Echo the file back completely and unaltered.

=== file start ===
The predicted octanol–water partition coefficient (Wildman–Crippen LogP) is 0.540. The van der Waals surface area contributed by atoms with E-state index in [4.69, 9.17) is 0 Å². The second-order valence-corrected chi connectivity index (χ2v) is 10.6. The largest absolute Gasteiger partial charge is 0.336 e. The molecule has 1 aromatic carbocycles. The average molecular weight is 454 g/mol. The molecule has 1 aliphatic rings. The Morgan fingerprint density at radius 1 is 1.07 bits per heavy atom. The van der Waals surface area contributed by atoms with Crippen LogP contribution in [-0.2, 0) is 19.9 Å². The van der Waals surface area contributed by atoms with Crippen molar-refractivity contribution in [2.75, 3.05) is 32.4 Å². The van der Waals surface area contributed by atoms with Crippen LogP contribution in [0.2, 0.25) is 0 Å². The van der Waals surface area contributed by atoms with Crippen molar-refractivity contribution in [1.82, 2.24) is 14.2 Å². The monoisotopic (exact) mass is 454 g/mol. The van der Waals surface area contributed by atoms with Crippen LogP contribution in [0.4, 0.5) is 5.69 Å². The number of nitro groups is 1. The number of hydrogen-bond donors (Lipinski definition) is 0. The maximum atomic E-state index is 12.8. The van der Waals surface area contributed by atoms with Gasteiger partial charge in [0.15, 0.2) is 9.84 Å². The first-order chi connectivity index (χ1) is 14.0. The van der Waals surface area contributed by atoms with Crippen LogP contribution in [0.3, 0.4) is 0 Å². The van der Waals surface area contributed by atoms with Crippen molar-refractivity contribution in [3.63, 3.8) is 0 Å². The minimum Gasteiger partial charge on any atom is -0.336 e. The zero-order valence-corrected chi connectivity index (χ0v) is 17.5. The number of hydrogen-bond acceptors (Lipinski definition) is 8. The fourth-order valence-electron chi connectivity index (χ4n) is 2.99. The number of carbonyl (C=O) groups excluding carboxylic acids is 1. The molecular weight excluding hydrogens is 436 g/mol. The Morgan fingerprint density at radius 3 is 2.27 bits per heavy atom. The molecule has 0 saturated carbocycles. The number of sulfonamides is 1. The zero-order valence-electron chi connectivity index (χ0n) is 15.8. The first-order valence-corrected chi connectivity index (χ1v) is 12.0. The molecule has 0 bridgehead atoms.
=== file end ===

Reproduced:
The predicted octanol–water partition coefficient (Wildman–Crippen LogP) is 0.540. The van der Waals surface area contributed by atoms with E-state index in [4.69, 9.17) is 0 Å². The second-order valence-corrected chi connectivity index (χ2v) is 10.6. The largest absolute Gasteiger partial charge is 0.336 e. The molecule has 1 aromatic carbocycles. The average molecular weight is 454 g/mol. The molecule has 1 aliphatic rings. The Morgan fingerprint density at radius 1 is 1.07 bits per heavy atom. The van der Waals surface area contributed by atoms with Crippen LogP contribution in [-0.2, 0) is 19.9 Å². The van der Waals surface area contributed by atoms with Crippen molar-refractivity contribution in [2.75, 3.05) is 32.4 Å². The van der Waals surface area contributed by atoms with Crippen LogP contribution in [0.2, 0.25) is 0 Å². The van der Waals surface area contributed by atoms with Crippen molar-refractivity contribution in [1.82, 2.24) is 14.2 Å². The monoisotopic (exact) mass is 454 g/mol. The van der Waals surface area contributed by atoms with Crippen LogP contribution in [0.4, 0.5) is 5.69 Å². The number of nitro groups is 1. The number of hydrogen-bond donors (Lipinski definition) is 0. The maximum atomic E-state index is 12.8. The van der Waals surface area contributed by atoms with Gasteiger partial charge in [0.15, 0.2) is 9.84 Å². The first-order chi connectivity index (χ1) is 14.0. The van der Waals surface area contributed by atoms with Crippen LogP contribution in [0.3, 0.4) is 0 Å². The van der Waals surface area contributed by atoms with Crippen molar-refractivity contribution in [3.63, 3.8) is 0 Å². The minimum Gasteiger partial charge on any atom is -0.336 e. The zero-order valence-corrected chi connectivity index (χ0v) is 17.5. The number of hydrogen-bond acceptors (Lipinski definition) is 8. The fourth-order valence-electron chi connectivity index (χ4n) is 2.99. The number of carbonyl (C=O) groups excluding carboxylic acids is 1. The molecular weight excluding hydrogens is 436 g/mol. The Morgan fingerprint density at radius 3 is 2.27 bits per heavy atom. The molecule has 0 saturated carbocycles. The number of sulfonamides is 1. The zero-order valence-electron chi connectivity index (χ0n) is 15.8. The first-order valence-corrected chi connectivity index (χ1v) is 12.0. The molecule has 0 bridgehead atoms.